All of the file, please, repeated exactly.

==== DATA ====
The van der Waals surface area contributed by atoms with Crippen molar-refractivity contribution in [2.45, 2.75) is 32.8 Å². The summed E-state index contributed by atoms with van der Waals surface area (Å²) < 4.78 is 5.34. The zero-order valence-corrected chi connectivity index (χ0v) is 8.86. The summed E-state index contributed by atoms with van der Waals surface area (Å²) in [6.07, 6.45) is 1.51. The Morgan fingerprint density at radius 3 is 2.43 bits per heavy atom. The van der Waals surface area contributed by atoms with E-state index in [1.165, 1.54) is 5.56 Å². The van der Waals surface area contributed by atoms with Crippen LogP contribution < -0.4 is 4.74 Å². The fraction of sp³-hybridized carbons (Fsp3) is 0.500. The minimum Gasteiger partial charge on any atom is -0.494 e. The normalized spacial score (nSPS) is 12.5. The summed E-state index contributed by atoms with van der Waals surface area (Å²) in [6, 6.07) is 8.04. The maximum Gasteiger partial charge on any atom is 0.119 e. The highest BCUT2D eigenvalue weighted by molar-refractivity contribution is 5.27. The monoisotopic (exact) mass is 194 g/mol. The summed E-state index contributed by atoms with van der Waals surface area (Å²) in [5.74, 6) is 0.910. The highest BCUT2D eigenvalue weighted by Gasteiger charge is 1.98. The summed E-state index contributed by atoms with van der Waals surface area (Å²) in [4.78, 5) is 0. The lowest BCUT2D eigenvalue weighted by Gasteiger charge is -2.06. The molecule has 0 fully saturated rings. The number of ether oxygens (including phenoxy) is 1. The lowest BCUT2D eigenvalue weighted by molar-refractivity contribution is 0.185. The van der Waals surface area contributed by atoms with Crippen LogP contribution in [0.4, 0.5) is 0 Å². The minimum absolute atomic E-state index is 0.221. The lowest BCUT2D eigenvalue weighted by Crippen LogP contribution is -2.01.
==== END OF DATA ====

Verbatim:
The van der Waals surface area contributed by atoms with Crippen molar-refractivity contribution in [2.45, 2.75) is 32.8 Å². The summed E-state index contributed by atoms with van der Waals surface area (Å²) < 4.78 is 5.34. The zero-order valence-corrected chi connectivity index (χ0v) is 8.86. The summed E-state index contributed by atoms with van der Waals surface area (Å²) in [6.07, 6.45) is 1.51. The Morgan fingerprint density at radius 3 is 2.43 bits per heavy atom. The van der Waals surface area contributed by atoms with E-state index in [1.165, 1.54) is 5.56 Å². The van der Waals surface area contributed by atoms with Crippen LogP contribution < -0.4 is 4.74 Å². The fraction of sp³-hybridized carbons (Fsp3) is 0.500. The minimum Gasteiger partial charge on any atom is -0.494 e. The normalized spacial score (nSPS) is 12.5. The summed E-state index contributed by atoms with van der Waals surface area (Å²) in [6, 6.07) is 8.04. The maximum Gasteiger partial charge on any atom is 0.119 e. The highest BCUT2D eigenvalue weighted by molar-refractivity contribution is 5.27. The monoisotopic (exact) mass is 194 g/mol. The summed E-state index contributed by atoms with van der Waals surface area (Å²) in [5.74, 6) is 0.910. The highest BCUT2D eigenvalue weighted by Gasteiger charge is 1.98. The summed E-state index contributed by atoms with van der Waals surface area (Å²) in [4.78, 5) is 0. The lowest BCUT2D eigenvalue weighted by Gasteiger charge is -2.06. The molecule has 0 fully saturated rings. The number of ether oxygens (including phenoxy) is 1. The lowest BCUT2D eigenvalue weighted by molar-refractivity contribution is 0.185. The van der Waals surface area contributed by atoms with Crippen LogP contribution in [0.4, 0.5) is 0 Å². The minimum absolute atomic E-state index is 0.221. The lowest BCUT2D eigenvalue weighted by Crippen LogP contribution is -2.01.